Global miner BHP Group said on Tuesday its second-quarter iron ore production fell 9 percent and flagged a $600 million negative impact due to production disruptions at its copper and iron ore operations.
The world’s biggest miner said unplanned production outages at Olympic Dam, Spence and Western Australia Iron Ore are likely to negatively impact productivity and flagged that it would revise guidance at its results on Feb 19.
The miner also raised its 2019 copper production forecast to between about 1.6 million tonne and 1.7 million tonne bolstered by the retention of Cerro Colorado copper mine in Chile, after a sale to private equity house EMR Capital fell through.
“Yes, iron ore output might have been a little softer but overall I’d say production was broadly in line,” said a fund manager in Melbourne who declined to be named.
“I’d think about the $600 million as more of an opportunity cost that we knew about from earlier in the quarter.”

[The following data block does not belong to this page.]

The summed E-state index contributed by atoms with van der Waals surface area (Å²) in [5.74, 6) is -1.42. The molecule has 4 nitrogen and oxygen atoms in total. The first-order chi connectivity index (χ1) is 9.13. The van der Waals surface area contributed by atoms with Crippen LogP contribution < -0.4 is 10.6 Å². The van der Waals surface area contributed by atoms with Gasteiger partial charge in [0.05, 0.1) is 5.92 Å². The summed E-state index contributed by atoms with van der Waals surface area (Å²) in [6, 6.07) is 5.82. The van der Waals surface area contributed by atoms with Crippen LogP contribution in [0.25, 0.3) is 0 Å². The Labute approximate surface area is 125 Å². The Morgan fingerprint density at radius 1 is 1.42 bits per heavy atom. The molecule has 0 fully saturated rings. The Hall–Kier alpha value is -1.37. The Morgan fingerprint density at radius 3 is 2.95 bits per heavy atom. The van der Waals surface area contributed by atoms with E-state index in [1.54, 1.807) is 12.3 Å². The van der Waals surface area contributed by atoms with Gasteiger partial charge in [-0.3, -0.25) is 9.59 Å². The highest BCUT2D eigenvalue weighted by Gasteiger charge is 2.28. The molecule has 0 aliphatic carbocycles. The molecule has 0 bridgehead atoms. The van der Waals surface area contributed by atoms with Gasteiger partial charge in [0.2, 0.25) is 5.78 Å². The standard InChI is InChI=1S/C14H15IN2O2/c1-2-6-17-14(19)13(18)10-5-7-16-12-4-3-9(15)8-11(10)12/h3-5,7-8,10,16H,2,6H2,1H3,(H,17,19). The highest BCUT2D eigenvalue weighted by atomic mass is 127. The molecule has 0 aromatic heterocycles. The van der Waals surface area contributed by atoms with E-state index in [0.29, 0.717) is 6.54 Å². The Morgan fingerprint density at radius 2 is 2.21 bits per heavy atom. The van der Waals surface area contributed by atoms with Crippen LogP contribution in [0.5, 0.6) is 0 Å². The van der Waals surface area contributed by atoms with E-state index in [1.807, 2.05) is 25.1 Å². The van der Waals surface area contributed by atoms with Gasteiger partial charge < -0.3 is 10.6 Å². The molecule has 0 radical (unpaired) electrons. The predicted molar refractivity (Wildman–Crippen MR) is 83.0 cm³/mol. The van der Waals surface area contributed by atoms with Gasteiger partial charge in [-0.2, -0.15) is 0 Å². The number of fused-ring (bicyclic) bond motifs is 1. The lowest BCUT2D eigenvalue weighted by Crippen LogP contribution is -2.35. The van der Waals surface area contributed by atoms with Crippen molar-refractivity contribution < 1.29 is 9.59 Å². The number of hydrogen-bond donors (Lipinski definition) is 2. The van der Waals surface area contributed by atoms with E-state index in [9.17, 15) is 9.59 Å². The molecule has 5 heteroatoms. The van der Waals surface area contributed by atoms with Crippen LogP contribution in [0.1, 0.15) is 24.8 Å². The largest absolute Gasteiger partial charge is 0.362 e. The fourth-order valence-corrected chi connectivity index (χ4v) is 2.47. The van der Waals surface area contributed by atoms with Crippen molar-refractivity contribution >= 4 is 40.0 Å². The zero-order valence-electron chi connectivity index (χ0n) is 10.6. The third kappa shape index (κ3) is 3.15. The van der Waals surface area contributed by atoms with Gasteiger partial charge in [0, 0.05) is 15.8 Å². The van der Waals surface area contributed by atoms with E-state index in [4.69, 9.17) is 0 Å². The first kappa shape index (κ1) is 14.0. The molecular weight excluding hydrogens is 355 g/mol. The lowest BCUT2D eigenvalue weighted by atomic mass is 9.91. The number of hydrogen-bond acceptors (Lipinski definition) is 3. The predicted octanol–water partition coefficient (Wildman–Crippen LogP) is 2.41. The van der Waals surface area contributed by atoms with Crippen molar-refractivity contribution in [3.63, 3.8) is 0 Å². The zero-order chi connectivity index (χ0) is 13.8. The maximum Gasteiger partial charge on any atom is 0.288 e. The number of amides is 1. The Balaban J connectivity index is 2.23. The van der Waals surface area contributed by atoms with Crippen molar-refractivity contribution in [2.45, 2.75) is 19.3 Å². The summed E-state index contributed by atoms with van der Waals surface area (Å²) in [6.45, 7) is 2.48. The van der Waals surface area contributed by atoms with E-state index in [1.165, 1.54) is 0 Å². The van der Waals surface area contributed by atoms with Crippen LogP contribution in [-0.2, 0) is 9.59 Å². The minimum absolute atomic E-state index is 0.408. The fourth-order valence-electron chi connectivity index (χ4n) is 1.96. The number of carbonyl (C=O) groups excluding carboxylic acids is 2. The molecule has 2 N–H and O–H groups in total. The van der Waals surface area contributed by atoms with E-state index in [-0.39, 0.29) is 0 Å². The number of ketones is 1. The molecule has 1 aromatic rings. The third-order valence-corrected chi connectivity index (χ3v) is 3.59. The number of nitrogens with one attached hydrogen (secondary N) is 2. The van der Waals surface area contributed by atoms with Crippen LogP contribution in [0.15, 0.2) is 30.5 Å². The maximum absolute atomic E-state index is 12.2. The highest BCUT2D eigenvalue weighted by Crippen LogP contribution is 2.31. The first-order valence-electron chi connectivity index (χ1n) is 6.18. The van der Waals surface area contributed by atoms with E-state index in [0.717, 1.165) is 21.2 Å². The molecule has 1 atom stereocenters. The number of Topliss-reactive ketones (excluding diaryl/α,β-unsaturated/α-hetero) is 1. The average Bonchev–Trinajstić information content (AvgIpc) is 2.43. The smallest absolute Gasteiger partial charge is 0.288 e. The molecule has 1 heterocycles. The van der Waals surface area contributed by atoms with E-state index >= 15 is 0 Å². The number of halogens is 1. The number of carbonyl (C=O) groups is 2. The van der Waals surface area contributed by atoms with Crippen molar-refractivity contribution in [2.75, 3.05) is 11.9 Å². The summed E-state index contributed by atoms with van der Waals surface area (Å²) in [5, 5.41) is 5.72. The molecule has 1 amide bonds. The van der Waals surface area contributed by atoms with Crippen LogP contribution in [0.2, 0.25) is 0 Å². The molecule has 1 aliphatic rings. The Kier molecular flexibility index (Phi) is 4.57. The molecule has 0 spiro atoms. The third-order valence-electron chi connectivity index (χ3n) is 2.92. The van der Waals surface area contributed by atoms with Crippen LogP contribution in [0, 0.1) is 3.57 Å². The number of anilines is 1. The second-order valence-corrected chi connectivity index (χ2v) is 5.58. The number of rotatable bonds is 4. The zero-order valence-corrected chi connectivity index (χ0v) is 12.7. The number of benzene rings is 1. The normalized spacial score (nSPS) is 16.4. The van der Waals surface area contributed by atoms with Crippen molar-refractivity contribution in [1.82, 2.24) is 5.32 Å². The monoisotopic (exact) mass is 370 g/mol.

BHP’s iron ore output declined to 66 million tonnes during the three months ended Dec. 31, compared with 72 million tonnes a year ago, hurt by a forced train derailment that caused a supply disruption.
The mining giant had said in November that it expected some interruption to its Australian iron ore exports after it was forced to derail a cargo train loaded with the commodity after it ran away en route to a key shipping hub.
The Anglo-Australian miner has so far maintained its fiscal 2019 guidance of 273-283 million tonne of iron ore from its Western Australian operations.
In other metals, BHP’s copper output fell 3 percent at 416,000 tonnes in the quarter, hurt by planned maintenance as well as outages.
BHP also flagged a $700 million first-half impact due to higher Australian and Chilean income tax payments than last year, and the settlement of an Australian transfer pricing dispute.
The state of Western Australia said on Monday that it was in talks with the miner after an audit had found that BHP had underpaid royalties on iron ore shipments sold via its Singapore marketing hub stretching back over more than a decade.